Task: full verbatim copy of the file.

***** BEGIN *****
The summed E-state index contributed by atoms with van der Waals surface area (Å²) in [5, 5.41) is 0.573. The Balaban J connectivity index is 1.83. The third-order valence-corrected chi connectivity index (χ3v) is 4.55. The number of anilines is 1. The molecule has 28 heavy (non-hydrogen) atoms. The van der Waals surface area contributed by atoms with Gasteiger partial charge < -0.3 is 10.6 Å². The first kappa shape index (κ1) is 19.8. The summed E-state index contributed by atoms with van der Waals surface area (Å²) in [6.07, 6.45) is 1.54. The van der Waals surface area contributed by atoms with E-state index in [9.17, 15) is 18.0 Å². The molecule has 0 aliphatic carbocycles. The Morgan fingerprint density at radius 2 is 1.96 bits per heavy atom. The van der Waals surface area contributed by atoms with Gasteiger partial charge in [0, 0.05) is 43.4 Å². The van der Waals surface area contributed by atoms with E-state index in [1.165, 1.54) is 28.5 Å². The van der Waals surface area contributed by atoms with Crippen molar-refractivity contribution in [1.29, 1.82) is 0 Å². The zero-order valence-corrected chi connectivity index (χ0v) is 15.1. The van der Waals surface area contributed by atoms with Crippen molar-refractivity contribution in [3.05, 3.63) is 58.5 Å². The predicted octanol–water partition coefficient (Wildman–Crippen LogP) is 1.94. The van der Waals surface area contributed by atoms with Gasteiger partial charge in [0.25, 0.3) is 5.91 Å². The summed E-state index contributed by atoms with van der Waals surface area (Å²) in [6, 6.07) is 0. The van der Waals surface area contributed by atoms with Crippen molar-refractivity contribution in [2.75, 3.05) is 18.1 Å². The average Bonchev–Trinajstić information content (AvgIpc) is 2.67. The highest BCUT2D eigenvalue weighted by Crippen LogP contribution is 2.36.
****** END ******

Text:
The summed E-state index contributed by atoms with van der Waals surface area (Å²) in [5, 5.41) is 0.573. The Balaban J connectivity index is 1.83. The third-order valence-corrected chi connectivity index (χ3v) is 4.55. The number of anilines is 1. The molecule has 28 heavy (non-hydrogen) atoms. The van der Waals surface area contributed by atoms with Gasteiger partial charge < -0.3 is 10.6 Å². The first kappa shape index (κ1) is 19.8. The summed E-state index contributed by atoms with van der Waals surface area (Å²) in [6.07, 6.45) is 1.54. The van der Waals surface area contributed by atoms with E-state index in [9.17, 15) is 18.0 Å². The molecule has 0 aliphatic carbocycles. The Morgan fingerprint density at radius 2 is 1.96 bits per heavy atom. The van der Waals surface area contributed by atoms with Gasteiger partial charge in [0, 0.05) is 43.4 Å². The van der Waals surface area contributed by atoms with E-state index in [1.165, 1.54) is 28.5 Å². The van der Waals surface area contributed by atoms with Crippen molar-refractivity contribution in [1.29, 1.82) is 0 Å². The zero-order valence-corrected chi connectivity index (χ0v) is 15.1. The van der Waals surface area contributed by atoms with Crippen molar-refractivity contribution in [3.05, 3.63) is 58.5 Å². The predicted octanol–water partition coefficient (Wildman–Crippen LogP) is 1.94. The van der Waals surface area contributed by atoms with Gasteiger partial charge in [0.25, 0.3) is 5.91 Å². The summed E-state index contributed by atoms with van der Waals surface area (Å²) in [6, 6.07) is 0. The van der Waals surface area contributed by atoms with Crippen molar-refractivity contribution in [2.75, 3.05) is 18.1 Å². The average Bonchev–Trinajstić information content (AvgIpc) is 2.67. The highest BCUT2D eigenvalue weighted by Crippen LogP contribution is 2.36.